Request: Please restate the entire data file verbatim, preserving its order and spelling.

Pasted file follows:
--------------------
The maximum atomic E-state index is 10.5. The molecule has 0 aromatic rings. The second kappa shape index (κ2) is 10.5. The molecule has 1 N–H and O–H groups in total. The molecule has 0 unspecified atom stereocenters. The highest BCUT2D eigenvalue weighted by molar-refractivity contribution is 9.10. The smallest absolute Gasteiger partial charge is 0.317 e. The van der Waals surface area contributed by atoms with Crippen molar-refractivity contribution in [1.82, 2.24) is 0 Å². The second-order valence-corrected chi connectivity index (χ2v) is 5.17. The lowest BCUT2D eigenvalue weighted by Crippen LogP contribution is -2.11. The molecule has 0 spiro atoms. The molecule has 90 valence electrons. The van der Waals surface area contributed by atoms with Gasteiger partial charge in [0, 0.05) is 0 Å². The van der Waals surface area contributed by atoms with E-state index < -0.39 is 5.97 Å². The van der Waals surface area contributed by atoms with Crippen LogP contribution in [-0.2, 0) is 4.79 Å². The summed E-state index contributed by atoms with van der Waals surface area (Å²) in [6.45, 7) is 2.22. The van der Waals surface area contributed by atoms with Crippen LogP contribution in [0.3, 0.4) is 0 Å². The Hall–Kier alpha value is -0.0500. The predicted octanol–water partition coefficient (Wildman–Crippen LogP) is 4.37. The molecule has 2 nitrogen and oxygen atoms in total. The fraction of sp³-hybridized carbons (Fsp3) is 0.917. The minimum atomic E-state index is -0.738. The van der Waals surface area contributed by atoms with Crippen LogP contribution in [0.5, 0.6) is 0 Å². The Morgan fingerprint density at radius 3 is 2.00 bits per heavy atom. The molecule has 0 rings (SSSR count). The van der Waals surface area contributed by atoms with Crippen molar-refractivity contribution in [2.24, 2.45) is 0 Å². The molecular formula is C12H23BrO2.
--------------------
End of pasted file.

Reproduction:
The maximum atomic E-state index is 10.5. The molecule has 0 aromatic rings. The second kappa shape index (κ2) is 10.5. The molecule has 1 N–H and O–H groups in total. The molecule has 0 unspecified atom stereocenters. The highest BCUT2D eigenvalue weighted by molar-refractivity contribution is 9.10. The smallest absolute Gasteiger partial charge is 0.317 e. The van der Waals surface area contributed by atoms with Crippen molar-refractivity contribution in [1.82, 2.24) is 0 Å². The second-order valence-corrected chi connectivity index (χ2v) is 5.17. The lowest BCUT2D eigenvalue weighted by Crippen LogP contribution is -2.11. The molecule has 0 spiro atoms. The molecule has 90 valence electrons. The van der Waals surface area contributed by atoms with Gasteiger partial charge in [0, 0.05) is 0 Å². The van der Waals surface area contributed by atoms with E-state index < -0.39 is 5.97 Å². The van der Waals surface area contributed by atoms with Crippen LogP contribution in [-0.2, 0) is 4.79 Å². The summed E-state index contributed by atoms with van der Waals surface area (Å²) in [6.45, 7) is 2.22. The van der Waals surface area contributed by atoms with Crippen LogP contribution in [0.3, 0.4) is 0 Å². The Hall–Kier alpha value is -0.0500. The predicted octanol–water partition coefficient (Wildman–Crippen LogP) is 4.37. The molecule has 2 nitrogen and oxygen atoms in total. The fraction of sp³-hybridized carbons (Fsp3) is 0.917. The minimum atomic E-state index is -0.738. The van der Waals surface area contributed by atoms with Crippen LogP contribution in [0.5, 0.6) is 0 Å². The Morgan fingerprint density at radius 3 is 2.00 bits per heavy atom. The molecule has 0 rings (SSSR count). The van der Waals surface area contributed by atoms with Crippen molar-refractivity contribution in [2.24, 2.45) is 0 Å². The molecular formula is C12H23BrO2.